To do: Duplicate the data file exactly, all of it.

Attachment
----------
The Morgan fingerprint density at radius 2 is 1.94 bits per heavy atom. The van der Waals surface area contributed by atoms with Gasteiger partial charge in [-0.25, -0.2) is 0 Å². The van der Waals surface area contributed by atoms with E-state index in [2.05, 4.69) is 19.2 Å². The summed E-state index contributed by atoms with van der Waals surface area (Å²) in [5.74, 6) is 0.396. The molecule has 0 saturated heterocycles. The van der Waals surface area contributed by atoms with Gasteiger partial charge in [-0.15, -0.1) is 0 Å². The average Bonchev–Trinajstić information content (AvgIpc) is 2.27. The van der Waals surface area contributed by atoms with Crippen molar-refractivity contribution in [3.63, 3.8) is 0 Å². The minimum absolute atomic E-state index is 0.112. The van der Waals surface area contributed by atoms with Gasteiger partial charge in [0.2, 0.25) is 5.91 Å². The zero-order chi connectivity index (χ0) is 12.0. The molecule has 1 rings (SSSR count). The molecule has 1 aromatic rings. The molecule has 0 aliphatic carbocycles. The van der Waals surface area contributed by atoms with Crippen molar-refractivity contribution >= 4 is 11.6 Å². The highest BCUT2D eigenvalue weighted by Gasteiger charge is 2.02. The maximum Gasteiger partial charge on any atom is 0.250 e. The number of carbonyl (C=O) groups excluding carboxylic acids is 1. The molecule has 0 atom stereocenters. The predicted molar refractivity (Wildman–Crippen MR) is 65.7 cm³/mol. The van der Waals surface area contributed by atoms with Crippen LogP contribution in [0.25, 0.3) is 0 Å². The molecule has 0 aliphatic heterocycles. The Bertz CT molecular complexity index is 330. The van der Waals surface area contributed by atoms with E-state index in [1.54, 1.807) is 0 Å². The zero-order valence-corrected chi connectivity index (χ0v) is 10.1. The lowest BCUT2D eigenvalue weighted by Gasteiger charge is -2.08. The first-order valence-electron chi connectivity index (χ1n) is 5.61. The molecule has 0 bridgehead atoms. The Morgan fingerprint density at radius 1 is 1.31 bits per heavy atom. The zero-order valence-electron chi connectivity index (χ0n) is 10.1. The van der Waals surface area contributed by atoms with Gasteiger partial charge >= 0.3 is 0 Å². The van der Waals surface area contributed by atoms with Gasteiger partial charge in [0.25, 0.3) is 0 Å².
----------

The Morgan fingerprint density at radius 2 is 1.94 bits per heavy atom. The van der Waals surface area contributed by atoms with Gasteiger partial charge in [-0.25, -0.2) is 0 Å². The van der Waals surface area contributed by atoms with E-state index in [2.05, 4.69) is 19.2 Å². The summed E-state index contributed by atoms with van der Waals surface area (Å²) in [5.74, 6) is 0.396. The molecule has 0 saturated heterocycles. The van der Waals surface area contributed by atoms with Gasteiger partial charge in [-0.15, -0.1) is 0 Å². The average Bonchev–Trinajstić information content (AvgIpc) is 2.27. The van der Waals surface area contributed by atoms with Crippen molar-refractivity contribution in [3.63, 3.8) is 0 Å². The minimum absolute atomic E-state index is 0.112. The van der Waals surface area contributed by atoms with Gasteiger partial charge in [0.2, 0.25) is 5.91 Å². The zero-order chi connectivity index (χ0) is 12.0. The molecule has 1 rings (SSSR count). The molecule has 1 aromatic rings. The molecule has 0 aliphatic carbocycles. The van der Waals surface area contributed by atoms with Crippen molar-refractivity contribution >= 4 is 11.6 Å². The highest BCUT2D eigenvalue weighted by Gasteiger charge is 2.02. The maximum Gasteiger partial charge on any atom is 0.250 e. The number of carbonyl (C=O) groups excluding carboxylic acids is 1. The molecule has 0 atom stereocenters. The predicted molar refractivity (Wildman–Crippen MR) is 65.7 cm³/mol. The van der Waals surface area contributed by atoms with Crippen LogP contribution in [0.25, 0.3) is 0 Å². The molecule has 0 aliphatic heterocycles. The Bertz CT molecular complexity index is 330. The van der Waals surface area contributed by atoms with E-state index in [1.54, 1.807) is 0 Å². The zero-order valence-corrected chi connectivity index (χ0v) is 10.1. The lowest BCUT2D eigenvalue weighted by Gasteiger charge is -2.08. The first-order valence-electron chi connectivity index (χ1n) is 5.61. The molecule has 0 bridgehead atoms. The Morgan fingerprint density at radius 1 is 1.31 bits per heavy atom. The zero-order valence-electron chi connectivity index (χ0n) is 10.1. The van der Waals surface area contributed by atoms with Gasteiger partial charge >= 0.3 is 0 Å². The van der Waals surface area contributed by atoms with Gasteiger partial charge in [0.25, 0.3) is 0 Å².